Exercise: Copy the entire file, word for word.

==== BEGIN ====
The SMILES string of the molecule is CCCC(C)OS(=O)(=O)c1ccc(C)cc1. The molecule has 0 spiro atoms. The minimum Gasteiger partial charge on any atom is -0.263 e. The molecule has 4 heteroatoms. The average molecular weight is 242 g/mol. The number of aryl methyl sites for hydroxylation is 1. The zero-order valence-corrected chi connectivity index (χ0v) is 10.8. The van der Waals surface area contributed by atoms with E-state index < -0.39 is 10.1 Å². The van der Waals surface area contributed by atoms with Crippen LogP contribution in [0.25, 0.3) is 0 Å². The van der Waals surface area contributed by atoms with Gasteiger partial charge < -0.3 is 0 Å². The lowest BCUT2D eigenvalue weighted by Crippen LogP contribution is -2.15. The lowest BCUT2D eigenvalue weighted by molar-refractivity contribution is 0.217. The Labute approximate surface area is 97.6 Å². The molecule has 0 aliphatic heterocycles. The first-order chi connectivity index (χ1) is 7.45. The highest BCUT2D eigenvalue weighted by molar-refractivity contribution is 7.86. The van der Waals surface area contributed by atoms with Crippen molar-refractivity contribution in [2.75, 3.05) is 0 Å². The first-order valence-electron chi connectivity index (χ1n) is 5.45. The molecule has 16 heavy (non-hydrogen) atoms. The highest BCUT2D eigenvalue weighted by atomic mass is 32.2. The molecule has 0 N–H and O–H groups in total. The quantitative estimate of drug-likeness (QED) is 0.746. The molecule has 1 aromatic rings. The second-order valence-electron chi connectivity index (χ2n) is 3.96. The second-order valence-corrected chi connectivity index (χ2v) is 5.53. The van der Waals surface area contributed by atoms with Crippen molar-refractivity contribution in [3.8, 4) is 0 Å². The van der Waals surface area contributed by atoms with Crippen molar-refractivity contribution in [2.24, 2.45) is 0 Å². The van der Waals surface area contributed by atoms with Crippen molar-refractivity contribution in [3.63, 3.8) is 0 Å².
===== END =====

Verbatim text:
The SMILES string of the molecule is CCCC(C)OS(=O)(=O)c1ccc(C)cc1. The molecule has 0 spiro atoms. The minimum Gasteiger partial charge on any atom is -0.263 e. The molecule has 4 heteroatoms. The average molecular weight is 242 g/mol. The number of aryl methyl sites for hydroxylation is 1. The zero-order valence-corrected chi connectivity index (χ0v) is 10.8. The van der Waals surface area contributed by atoms with E-state index < -0.39 is 10.1 Å². The van der Waals surface area contributed by atoms with Crippen LogP contribution in [0.25, 0.3) is 0 Å². The van der Waals surface area contributed by atoms with Gasteiger partial charge < -0.3 is 0 Å². The lowest BCUT2D eigenvalue weighted by Crippen LogP contribution is -2.15. The lowest BCUT2D eigenvalue weighted by molar-refractivity contribution is 0.217. The Labute approximate surface area is 97.6 Å². The molecule has 0 aliphatic heterocycles. The first-order chi connectivity index (χ1) is 7.45. The highest BCUT2D eigenvalue weighted by molar-refractivity contribution is 7.86. The van der Waals surface area contributed by atoms with Crippen molar-refractivity contribution in [2.75, 3.05) is 0 Å². The first-order valence-electron chi connectivity index (χ1n) is 5.45. The molecule has 16 heavy (non-hydrogen) atoms. The highest BCUT2D eigenvalue weighted by atomic mass is 32.2. The molecule has 0 N–H and O–H groups in total. The quantitative estimate of drug-likeness (QED) is 0.746. The molecule has 1 aromatic rings. The second-order valence-electron chi connectivity index (χ2n) is 3.96. The second-order valence-corrected chi connectivity index (χ2v) is 5.53. The van der Waals surface area contributed by atoms with Crippen molar-refractivity contribution in [3.8, 4) is 0 Å². The van der Waals surface area contributed by atoms with Crippen molar-refractivity contribution in [2.24, 2.45) is 0 Å². The van der Waals surface area contributed by atoms with Crippen molar-refractivity contribution in [3.63, 3.8) is 0 Å².